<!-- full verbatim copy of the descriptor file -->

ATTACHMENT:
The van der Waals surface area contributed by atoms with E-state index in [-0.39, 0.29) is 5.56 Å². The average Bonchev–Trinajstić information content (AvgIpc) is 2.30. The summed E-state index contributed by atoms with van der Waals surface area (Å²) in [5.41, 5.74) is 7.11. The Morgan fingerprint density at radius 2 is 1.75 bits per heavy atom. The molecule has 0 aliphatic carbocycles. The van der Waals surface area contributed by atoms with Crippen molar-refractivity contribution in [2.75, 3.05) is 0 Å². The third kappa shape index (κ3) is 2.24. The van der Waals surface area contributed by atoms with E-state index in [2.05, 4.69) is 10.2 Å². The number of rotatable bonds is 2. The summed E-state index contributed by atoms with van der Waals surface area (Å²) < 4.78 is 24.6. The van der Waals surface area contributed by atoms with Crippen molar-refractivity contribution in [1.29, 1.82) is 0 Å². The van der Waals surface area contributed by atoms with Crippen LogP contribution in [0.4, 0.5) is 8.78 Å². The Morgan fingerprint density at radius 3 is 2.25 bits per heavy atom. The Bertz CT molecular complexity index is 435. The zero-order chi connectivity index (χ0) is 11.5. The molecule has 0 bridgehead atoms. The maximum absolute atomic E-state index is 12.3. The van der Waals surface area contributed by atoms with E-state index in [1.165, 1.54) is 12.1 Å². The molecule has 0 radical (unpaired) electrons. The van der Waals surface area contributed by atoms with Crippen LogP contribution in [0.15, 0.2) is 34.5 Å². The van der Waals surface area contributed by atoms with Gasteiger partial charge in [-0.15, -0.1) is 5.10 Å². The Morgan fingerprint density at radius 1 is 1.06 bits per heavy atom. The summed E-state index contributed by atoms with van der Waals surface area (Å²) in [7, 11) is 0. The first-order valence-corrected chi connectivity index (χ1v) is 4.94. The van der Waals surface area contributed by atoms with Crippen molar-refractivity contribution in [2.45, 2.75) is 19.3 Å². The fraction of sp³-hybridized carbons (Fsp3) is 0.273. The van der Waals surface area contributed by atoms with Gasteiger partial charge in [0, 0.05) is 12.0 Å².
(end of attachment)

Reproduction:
The van der Waals surface area contributed by atoms with E-state index in [-0.39, 0.29) is 5.56 Å². The average Bonchev–Trinajstić information content (AvgIpc) is 2.30. The summed E-state index contributed by atoms with van der Waals surface area (Å²) in [5.41, 5.74) is 7.11. The Morgan fingerprint density at radius 2 is 1.75 bits per heavy atom. The molecule has 0 aliphatic carbocycles. The van der Waals surface area contributed by atoms with Crippen molar-refractivity contribution in [2.75, 3.05) is 0 Å². The third kappa shape index (κ3) is 2.24. The van der Waals surface area contributed by atoms with E-state index in [2.05, 4.69) is 10.2 Å². The number of rotatable bonds is 2. The summed E-state index contributed by atoms with van der Waals surface area (Å²) < 4.78 is 24.6. The van der Waals surface area contributed by atoms with Crippen molar-refractivity contribution in [1.29, 1.82) is 0 Å². The van der Waals surface area contributed by atoms with Crippen LogP contribution in [0.4, 0.5) is 8.78 Å². The Morgan fingerprint density at radius 3 is 2.25 bits per heavy atom. The Bertz CT molecular complexity index is 435. The zero-order chi connectivity index (χ0) is 11.5. The molecule has 0 bridgehead atoms. The maximum absolute atomic E-state index is 12.3. The van der Waals surface area contributed by atoms with E-state index in [1.165, 1.54) is 12.1 Å². The molecule has 0 radical (unpaired) electrons. The van der Waals surface area contributed by atoms with Crippen LogP contribution in [0.15, 0.2) is 34.5 Å². The van der Waals surface area contributed by atoms with Gasteiger partial charge in [-0.15, -0.1) is 5.10 Å². The Morgan fingerprint density at radius 1 is 1.06 bits per heavy atom. The summed E-state index contributed by atoms with van der Waals surface area (Å²) in [7, 11) is 0. The first-order valence-corrected chi connectivity index (χ1v) is 4.94. The van der Waals surface area contributed by atoms with Crippen molar-refractivity contribution in [2.45, 2.75) is 19.3 Å². The fraction of sp³-hybridized carbons (Fsp3) is 0.273. The van der Waals surface area contributed by atoms with Gasteiger partial charge in [0, 0.05) is 12.0 Å².